Other attempts were made using text and one or more of other features in [36] Arjun et al. utilized ensemble-based CNN and (BiLSTM) for multi-label classification of fake news based on textual content and features related to the source's behavior speaker. In their model, fake news is assigned to one of six classes of fake news. (Pants-fire, False, Barely-true, Half-true, Mostly-true, and True). In [37], neural ensemble architecture (RNN, GRN, and CNN) and used content-based and author-based features to detect rumors on Twitter. Textual and propagation-based features were used in [38,39] for classification: the former used RNN, CNN, and recursive neural networks (RvNN). CNN and RNN used only text and sentiment polarity of tweet's response, and the RvNN model was used on the text and the propagation. At the same time, the latter study constructed RvRNN based on top-down and bottom-up tree structures. These models were tested compared to the traditional state-of-the-art models such as decision tree (Tree-based Ranki DTR, Decision-Tree Classifier DTC), RFC, different variations of SVM, GRU-RNN. Their results showed that TD-RvRNN gave the best performance.

Post-based, together with user-based features, were used for fake news predictions [40]. They applied RNN, LSTMs, and GRUs and found out that LSTMs outperformed the other two models. In [41], text, user-based, content-based features, signal features were used for prediction tasks using a hierarchical recurrent convolutional neural network. Their experiments included (Tree-based Ranki DTR, Decision-Tree Classifier DTC), SVM, GRUs, BLSTMs. Tab. 2 summarizes the surveyed works in the literature.

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2.4 Arabic Rumor Detection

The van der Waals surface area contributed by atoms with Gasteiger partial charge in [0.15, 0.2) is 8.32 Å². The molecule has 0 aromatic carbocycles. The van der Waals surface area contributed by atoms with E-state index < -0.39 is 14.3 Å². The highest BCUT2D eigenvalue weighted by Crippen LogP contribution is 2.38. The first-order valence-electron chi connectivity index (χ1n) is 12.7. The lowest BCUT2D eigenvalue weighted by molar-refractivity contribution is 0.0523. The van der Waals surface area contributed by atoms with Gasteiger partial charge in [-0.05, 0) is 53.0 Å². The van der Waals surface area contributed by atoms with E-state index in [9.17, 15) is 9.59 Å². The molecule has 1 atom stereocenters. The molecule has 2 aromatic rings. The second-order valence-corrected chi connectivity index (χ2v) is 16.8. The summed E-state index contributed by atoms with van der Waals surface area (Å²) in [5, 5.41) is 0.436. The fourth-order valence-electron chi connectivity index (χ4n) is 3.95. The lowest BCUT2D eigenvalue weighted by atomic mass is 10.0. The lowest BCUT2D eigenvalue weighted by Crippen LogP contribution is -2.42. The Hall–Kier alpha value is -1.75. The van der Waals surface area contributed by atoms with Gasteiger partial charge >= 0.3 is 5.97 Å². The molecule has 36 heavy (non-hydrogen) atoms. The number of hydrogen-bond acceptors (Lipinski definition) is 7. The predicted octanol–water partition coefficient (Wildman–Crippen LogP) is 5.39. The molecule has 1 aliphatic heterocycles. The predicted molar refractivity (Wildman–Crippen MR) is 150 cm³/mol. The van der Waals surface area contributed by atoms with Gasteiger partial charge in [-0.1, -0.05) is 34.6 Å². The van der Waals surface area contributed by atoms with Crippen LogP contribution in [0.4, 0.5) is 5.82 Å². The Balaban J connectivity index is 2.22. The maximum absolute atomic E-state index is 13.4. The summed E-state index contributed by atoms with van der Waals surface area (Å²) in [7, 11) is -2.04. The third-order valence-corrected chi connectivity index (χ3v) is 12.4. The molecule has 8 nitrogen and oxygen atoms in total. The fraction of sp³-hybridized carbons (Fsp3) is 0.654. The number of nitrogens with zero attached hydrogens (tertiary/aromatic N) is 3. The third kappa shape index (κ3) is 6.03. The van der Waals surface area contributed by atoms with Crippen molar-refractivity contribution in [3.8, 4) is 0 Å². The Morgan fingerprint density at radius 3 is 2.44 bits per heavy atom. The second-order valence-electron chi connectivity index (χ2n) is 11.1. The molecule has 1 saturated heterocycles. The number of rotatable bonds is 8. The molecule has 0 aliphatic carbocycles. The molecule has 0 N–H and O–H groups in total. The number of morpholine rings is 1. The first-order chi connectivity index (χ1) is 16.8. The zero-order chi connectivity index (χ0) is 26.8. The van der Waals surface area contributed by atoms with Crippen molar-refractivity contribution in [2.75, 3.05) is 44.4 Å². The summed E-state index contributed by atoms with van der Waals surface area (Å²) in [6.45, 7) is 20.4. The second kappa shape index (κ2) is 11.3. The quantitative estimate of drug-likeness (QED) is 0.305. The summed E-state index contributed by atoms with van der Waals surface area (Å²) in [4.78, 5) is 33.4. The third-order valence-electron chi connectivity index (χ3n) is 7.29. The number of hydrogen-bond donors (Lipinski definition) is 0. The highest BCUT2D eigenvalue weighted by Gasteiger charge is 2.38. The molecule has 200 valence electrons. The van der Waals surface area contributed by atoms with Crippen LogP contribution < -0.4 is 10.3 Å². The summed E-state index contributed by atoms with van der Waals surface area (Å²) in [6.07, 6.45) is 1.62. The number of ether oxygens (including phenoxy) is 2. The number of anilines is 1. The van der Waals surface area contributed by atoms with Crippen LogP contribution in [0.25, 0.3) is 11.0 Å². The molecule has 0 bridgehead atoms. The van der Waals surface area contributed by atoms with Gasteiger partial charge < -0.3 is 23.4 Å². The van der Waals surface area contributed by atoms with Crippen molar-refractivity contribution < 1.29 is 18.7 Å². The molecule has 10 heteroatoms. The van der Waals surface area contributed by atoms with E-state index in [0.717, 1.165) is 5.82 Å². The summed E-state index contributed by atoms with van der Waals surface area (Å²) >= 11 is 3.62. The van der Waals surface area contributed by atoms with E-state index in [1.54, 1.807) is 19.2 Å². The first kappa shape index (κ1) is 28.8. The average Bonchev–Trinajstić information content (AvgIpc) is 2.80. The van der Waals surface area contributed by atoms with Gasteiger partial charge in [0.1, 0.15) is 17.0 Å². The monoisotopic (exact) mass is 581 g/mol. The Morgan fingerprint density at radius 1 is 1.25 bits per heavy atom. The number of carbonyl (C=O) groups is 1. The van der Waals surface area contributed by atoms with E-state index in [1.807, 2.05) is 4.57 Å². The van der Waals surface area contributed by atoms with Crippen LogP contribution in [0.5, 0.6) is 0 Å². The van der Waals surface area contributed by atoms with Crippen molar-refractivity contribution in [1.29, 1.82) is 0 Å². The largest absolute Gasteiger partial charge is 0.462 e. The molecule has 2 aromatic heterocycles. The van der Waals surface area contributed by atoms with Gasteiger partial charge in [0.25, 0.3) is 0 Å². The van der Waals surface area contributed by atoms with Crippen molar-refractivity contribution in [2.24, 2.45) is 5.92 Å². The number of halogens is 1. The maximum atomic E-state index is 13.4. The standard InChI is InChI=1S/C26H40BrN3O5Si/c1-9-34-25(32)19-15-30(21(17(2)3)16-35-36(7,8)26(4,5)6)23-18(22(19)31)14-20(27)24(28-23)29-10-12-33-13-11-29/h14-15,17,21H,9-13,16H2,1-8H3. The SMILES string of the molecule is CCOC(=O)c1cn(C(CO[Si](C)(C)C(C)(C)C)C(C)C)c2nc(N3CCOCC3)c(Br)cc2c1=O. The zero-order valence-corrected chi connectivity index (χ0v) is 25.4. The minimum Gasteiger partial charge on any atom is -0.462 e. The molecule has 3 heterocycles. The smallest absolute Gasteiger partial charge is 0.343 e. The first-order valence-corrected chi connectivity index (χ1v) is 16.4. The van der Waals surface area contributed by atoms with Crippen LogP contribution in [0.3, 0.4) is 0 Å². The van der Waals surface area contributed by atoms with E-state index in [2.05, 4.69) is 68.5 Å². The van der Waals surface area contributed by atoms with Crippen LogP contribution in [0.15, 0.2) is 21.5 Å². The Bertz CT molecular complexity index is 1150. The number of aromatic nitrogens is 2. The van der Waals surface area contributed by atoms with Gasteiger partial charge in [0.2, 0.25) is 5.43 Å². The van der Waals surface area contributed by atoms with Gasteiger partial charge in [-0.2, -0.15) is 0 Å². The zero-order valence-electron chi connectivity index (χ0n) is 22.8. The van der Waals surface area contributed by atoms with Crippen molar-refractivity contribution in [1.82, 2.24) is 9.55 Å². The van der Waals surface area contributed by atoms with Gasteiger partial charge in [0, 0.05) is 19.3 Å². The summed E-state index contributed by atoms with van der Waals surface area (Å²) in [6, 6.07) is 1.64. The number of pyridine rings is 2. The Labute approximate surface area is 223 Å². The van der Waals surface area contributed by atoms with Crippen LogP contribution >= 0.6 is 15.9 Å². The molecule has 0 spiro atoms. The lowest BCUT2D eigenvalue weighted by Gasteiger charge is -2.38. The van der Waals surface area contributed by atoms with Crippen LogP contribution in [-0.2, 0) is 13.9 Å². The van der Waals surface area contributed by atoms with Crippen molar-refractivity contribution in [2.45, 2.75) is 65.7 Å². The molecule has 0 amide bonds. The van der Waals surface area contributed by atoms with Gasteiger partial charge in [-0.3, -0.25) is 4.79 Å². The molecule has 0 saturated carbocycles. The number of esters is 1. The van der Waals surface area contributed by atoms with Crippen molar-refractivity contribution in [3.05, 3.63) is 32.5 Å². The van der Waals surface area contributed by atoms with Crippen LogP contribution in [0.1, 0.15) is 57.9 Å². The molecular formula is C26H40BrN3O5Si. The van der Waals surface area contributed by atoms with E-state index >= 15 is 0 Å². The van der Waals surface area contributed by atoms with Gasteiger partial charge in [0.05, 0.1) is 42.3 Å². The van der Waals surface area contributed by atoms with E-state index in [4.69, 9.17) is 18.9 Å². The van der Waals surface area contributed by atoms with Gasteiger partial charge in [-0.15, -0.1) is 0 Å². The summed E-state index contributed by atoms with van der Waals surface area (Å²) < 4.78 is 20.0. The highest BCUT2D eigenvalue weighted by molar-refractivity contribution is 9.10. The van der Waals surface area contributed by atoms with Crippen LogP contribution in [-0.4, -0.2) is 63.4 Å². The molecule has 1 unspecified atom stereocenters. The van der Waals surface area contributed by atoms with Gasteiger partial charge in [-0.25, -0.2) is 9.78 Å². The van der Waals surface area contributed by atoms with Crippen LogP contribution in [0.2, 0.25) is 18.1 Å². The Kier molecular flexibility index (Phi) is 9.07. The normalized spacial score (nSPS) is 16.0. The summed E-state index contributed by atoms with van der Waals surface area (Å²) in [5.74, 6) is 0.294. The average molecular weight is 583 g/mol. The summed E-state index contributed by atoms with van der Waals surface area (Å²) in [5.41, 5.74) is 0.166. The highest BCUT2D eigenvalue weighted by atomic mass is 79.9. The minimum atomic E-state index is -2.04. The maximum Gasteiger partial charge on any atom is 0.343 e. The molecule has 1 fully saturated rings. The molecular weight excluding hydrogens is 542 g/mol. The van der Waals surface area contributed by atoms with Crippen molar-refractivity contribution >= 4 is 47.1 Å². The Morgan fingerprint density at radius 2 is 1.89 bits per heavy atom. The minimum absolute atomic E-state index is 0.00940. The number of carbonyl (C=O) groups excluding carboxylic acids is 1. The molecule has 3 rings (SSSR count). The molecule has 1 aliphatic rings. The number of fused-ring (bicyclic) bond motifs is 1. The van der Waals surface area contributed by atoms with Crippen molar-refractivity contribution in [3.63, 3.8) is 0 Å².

The Arabic language has a complex structure that imposes challenges in addition to the lack of datasets. Thus, the researches on rumor detection in Arabic social media are few and require more attention and effort to achieve optimal results. The studies that are focused on Arabic rumor detection are summarized in Tab. 3.

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3  Proposed Architecture

The proposed methodology investigates the most famous state of the arts deep learning algorithms for Arabic text classification; like deep learning techniques, they have the advantage of their ability to capture semantic features from textual data [47] automatically. The four different combinations of deep neural networks, namely, CNN, LSTM, BiLSTM, CNN+LSTM, and CNN + BiLSTM classification, have been performed. The proposed methodology is shown in Fig. 1.

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Figure 1: System architecture

3.1 Datasets

The first dataset consists of news and tweets that were manually collected and annotated by rumor/non-rumor. The actual dataset was collected from the Arabic news portals such as; Youm7, Akhbarelyom, and Ahram. This fake news was announced to make people aware that news is not absolute and fake. This effort is the responsibility of the information and decision support center, the Egyptian cabinet.

The second dataset is a benchmark dataset published in [48]. Then, the two datasets are merged into one large combined dataset to test deep learning performance using a larger dataset. The details of each dataset are shown in the Tab. 4.

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Tab. 5 shows samples of that real dataset collected from Arabic news websites.

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3.2 Preprocessing